Lüften can be a verb or noun in Germany. As a noun it uses the ‘das’ article and stands for ventilation. The verb lüften means to air out something. It comes from the German word die Luft which means air.

The proper airing out of rooms is a very German thing. Hell, it’s a way of life. 

Just check your rent contract. Foreigners in Germany are often surprised to find that ventilating their homes is usually written into their contract and accompanied by instructions. That means it’s literally legally binding! 

There are very important rules to remember, and German even has a set of vocabulary dedicated to getting fresh air safely in and out the room. 

Words like Stoßlüften – which translates to shock or impact ventilation. This is needed at least twice a day (and more in summer) and involves opening the windows or balcony doors wide to let a ‘shock’ of cold air in. According to experts, you should do this for about five minutes a time in winter, 10-15 minutes each time in autumn and spring, and up to half an hour in summer.

Meanwhile, Querlüften or cross ventilation involves opening all the windows of a house or building and letting the fresh air flow through.

The aim of all this lüften is to stop mould from forming, get rid of smells and to stop rooms from getting too humid. The more people that live in your home, the more airing out you’ll have to do. 

Germans recommend that you turn off your heating while airing out your room (to save on money and to protect the climate) – so be sure to have a big jumper on if you’re airing out in winter.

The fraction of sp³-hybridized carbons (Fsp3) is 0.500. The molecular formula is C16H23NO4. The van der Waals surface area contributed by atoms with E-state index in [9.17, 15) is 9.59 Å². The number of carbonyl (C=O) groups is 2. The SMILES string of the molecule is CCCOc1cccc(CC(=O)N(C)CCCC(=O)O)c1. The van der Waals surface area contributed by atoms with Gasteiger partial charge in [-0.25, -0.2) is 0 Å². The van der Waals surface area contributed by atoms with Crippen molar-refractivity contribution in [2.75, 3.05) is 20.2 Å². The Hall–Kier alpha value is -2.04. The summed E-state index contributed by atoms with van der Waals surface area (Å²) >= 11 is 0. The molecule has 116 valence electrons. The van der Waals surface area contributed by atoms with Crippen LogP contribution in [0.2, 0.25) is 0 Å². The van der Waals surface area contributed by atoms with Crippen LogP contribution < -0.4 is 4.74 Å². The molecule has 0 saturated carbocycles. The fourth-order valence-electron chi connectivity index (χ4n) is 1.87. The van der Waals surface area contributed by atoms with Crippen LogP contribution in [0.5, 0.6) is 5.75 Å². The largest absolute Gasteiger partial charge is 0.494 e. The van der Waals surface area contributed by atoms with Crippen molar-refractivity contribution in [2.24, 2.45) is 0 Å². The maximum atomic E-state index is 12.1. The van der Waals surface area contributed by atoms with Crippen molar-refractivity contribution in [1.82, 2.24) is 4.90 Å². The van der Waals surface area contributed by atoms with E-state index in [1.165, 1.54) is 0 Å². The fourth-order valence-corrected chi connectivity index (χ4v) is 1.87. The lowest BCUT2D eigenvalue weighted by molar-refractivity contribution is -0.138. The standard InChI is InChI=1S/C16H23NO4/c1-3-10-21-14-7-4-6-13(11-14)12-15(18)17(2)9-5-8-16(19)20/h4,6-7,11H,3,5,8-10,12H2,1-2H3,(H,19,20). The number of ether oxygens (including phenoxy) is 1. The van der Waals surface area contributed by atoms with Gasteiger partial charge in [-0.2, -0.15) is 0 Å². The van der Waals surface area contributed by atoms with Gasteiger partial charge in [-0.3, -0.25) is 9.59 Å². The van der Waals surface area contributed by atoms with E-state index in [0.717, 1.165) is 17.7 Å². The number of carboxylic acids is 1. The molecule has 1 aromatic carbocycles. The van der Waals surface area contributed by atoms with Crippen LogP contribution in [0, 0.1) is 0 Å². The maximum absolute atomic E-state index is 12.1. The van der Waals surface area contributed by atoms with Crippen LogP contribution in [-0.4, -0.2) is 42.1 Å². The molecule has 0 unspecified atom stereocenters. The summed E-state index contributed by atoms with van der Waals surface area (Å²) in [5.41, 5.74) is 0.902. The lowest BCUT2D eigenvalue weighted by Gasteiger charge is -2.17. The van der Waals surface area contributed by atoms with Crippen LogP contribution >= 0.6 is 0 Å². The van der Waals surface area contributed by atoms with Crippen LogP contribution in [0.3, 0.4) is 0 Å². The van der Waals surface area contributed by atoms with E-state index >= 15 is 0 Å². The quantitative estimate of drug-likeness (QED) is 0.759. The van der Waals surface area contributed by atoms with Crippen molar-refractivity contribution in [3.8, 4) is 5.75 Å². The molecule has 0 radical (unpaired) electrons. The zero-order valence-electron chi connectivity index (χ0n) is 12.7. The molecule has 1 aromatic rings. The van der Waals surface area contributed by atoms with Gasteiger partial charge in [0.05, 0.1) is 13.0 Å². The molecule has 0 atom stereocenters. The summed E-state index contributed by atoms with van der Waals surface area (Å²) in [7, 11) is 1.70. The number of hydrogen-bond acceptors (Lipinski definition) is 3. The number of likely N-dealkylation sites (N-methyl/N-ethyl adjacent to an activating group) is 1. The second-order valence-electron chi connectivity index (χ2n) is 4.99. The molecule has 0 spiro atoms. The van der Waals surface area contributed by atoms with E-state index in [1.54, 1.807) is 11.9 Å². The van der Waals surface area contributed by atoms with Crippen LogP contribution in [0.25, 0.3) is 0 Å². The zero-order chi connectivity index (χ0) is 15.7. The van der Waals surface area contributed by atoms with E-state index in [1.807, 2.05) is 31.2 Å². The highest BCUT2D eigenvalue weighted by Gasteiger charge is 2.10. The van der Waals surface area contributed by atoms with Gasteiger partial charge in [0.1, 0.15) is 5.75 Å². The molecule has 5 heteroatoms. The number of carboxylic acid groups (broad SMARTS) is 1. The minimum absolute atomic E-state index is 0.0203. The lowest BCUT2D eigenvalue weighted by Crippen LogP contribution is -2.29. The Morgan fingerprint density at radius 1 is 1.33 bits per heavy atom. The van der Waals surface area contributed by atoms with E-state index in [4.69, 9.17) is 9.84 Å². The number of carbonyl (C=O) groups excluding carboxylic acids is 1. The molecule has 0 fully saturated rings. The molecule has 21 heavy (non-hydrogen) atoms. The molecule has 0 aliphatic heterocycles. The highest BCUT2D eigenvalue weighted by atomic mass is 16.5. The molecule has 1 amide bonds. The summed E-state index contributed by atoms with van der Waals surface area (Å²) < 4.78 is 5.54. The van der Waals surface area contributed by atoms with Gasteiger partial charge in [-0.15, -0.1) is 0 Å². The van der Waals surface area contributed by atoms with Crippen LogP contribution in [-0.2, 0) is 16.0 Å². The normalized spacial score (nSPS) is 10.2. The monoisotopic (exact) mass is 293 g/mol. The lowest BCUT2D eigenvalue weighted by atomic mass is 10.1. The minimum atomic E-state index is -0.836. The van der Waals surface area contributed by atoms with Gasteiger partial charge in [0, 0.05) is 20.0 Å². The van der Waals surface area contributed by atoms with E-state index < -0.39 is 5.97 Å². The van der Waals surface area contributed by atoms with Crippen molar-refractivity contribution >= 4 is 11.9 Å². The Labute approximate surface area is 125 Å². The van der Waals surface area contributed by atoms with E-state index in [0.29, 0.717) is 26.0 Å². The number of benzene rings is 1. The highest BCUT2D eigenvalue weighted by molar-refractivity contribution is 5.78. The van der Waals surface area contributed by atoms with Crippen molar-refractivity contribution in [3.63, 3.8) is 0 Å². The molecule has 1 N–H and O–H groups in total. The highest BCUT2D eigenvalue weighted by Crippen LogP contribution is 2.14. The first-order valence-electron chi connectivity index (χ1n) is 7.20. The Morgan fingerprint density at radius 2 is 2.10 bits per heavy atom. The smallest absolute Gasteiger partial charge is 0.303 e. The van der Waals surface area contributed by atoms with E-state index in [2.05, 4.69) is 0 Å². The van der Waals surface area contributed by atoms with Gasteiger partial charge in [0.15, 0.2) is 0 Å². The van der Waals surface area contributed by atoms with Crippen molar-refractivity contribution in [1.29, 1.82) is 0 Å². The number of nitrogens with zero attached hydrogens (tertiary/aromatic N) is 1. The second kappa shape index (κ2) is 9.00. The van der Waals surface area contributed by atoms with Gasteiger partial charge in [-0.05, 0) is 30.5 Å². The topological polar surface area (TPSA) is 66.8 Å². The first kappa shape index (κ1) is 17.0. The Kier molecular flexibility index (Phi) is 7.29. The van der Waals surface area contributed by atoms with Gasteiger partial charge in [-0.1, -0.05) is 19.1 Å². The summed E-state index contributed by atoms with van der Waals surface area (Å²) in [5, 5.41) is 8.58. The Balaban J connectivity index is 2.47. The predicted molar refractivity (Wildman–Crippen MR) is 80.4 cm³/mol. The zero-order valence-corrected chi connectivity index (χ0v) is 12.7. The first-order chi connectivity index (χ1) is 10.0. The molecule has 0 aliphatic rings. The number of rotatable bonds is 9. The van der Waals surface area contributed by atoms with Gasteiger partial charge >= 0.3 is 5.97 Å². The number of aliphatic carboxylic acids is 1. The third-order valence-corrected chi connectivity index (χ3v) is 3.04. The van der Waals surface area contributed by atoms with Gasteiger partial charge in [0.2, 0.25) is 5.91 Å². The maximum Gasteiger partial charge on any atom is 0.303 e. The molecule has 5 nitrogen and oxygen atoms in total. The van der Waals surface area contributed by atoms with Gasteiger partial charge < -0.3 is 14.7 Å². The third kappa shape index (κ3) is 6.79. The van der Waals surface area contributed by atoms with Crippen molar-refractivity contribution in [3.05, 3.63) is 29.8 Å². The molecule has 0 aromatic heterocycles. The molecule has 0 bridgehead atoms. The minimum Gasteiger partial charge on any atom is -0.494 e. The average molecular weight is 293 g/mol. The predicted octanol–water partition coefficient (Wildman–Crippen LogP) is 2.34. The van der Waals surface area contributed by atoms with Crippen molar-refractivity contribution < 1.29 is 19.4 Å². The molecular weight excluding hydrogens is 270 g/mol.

READ ALSO: Why Germans are obsessed with the art of airing out a room

Lüften took on a whole new meaning in the pandemic as other countries – or at least those that didn’t have the same culture for airing out – began recommending it to people as a way of helping protect against Covid-19 transmission.  

A good German habit

Lüften can quickly become a habit. Whereas before Germany, I was happy to leave a window tilted open for a while to get some fresh air, I’m now obsessed with the proper way to do it. 

I throw open the windows of my flat wide at regular intervals to get that fresh air circulating, even in the dead of winter. When I’m at home in Scotland or on holiday somewhere else, I do the same thing, which can be alarming to people who think you are trying to freeze them.

I find myself feeling pleased when the neighbours across the road from my Berlin flat open their windows or balcony doors wide. It’s like we’re all part of the secret society of fresh air.

There is nothing now that stands between me and Lüften. When I tweeted about this habit, lots of people said they felt a similar way. 

One Twitter user said: “Been telling my family this for years – as they shiver and complain about how cold it is, and my partner and I passive-aggressively follow each other around shutting and reopening windows. Makes for fun times.”

Another said: “My little sister spent an exchange year in Germany before me and when I visited was thoroughly disturbed by her obsessive window opening. A couple years later I was living in Germany and had become a convert, too.”

Examples: 

Hey Karl, Kannst du bitte dein Zimmer lüften?

Hey Karl, can you please air out your room?

In Deutschland muss man die Zimmer richtig lüften.

You really have to air out rooms the right way in Germany.